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A New Index of Prognostic Severity for Chronic Asthma

Matthew S. Ellman; Catherine M. Viscoli; Malcolm R. Sears; D. Robin Taylor; William S. Beckett; Ralph I. Horwitz
Author and Funding Information

Affiliations: From the Department of Medicine, Yale University School of Medicine, New Haven, Conn,  From the Division of Respiratory Services, St. Joseph's Hospital, McMaster University, Hamilton, Ont, Canada,  From the Department of Medicine, University of Otago Medical School, Dunedin, New Zealand

Affiliations: From the Department of Medicine, Yale University School of Medicine, New Haven, Conn,  From the Division of Respiratory Services, St. Joseph's Hospital, McMaster University, Hamilton, Ont, Canada,  From the Department of Medicine, University of Otago Medical School, Dunedin, New Zealand

Affiliations: From the Department of Medicine, Yale University School of Medicine, New Haven, Conn,  From the Division of Respiratory Services, St. Joseph's Hospital, McMaster University, Hamilton, Ont, Canada,  From the Department of Medicine, University of Otago Medical School, Dunedin, New Zealand


1997 by the American College of Chest Physicians


Chest. 1997;112(3):582-590. doi:10.1378/chest.112.3.582
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Abstract

Objective: To develop a prognostic clinical index for adults with chronic stable asthma.

Design: Analysis of data from a 48-week randomized, crossover trial of regular vs as-needed inhaled β-agonist therapy.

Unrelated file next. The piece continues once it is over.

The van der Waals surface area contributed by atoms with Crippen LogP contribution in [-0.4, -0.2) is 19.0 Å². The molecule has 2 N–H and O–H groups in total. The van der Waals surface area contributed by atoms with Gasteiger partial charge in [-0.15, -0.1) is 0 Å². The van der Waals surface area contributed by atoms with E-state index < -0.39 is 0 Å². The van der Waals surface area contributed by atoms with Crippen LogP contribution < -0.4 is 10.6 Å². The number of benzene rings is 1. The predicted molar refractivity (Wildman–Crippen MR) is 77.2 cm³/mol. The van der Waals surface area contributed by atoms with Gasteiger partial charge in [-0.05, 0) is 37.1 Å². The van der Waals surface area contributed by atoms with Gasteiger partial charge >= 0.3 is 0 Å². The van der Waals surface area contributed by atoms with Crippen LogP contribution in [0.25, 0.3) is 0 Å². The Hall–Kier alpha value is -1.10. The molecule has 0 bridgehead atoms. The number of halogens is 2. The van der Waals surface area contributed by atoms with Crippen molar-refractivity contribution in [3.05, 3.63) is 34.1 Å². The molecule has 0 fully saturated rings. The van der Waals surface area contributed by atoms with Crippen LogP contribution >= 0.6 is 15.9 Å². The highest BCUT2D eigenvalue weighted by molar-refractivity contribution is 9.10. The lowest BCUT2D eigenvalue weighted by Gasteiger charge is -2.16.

Patients: Eligible patients included 70 men and women between the ages of 15 and 64 years with asthma for >1 year.

Outcome measure: Asthma deterioration within 20 weeks, defined as either a marked decline in FEV1 (≥1.0 L or ≥30% from baseline) or initiation of systemic corticosteroid therapy for asthma exacerbation.

Results: Three baseline factors independently predicted asthma deterioration: frequent symptoms on waking in the 4 weeks before baseline, past hospitalization for asthma, and age 35 years or older. Based on cross-stratification and consolidation of these prognostic factors, an index was developed that stratified subjects into four risk groups with distinctive deterioration rates of 9%, 21%, 39%, and 67% (p<0.001).

Conclusion: For adults with chronic stable asthma, three simple clinical factors can be combined to stratify effectively for risk of subsequent asthma deterioration.


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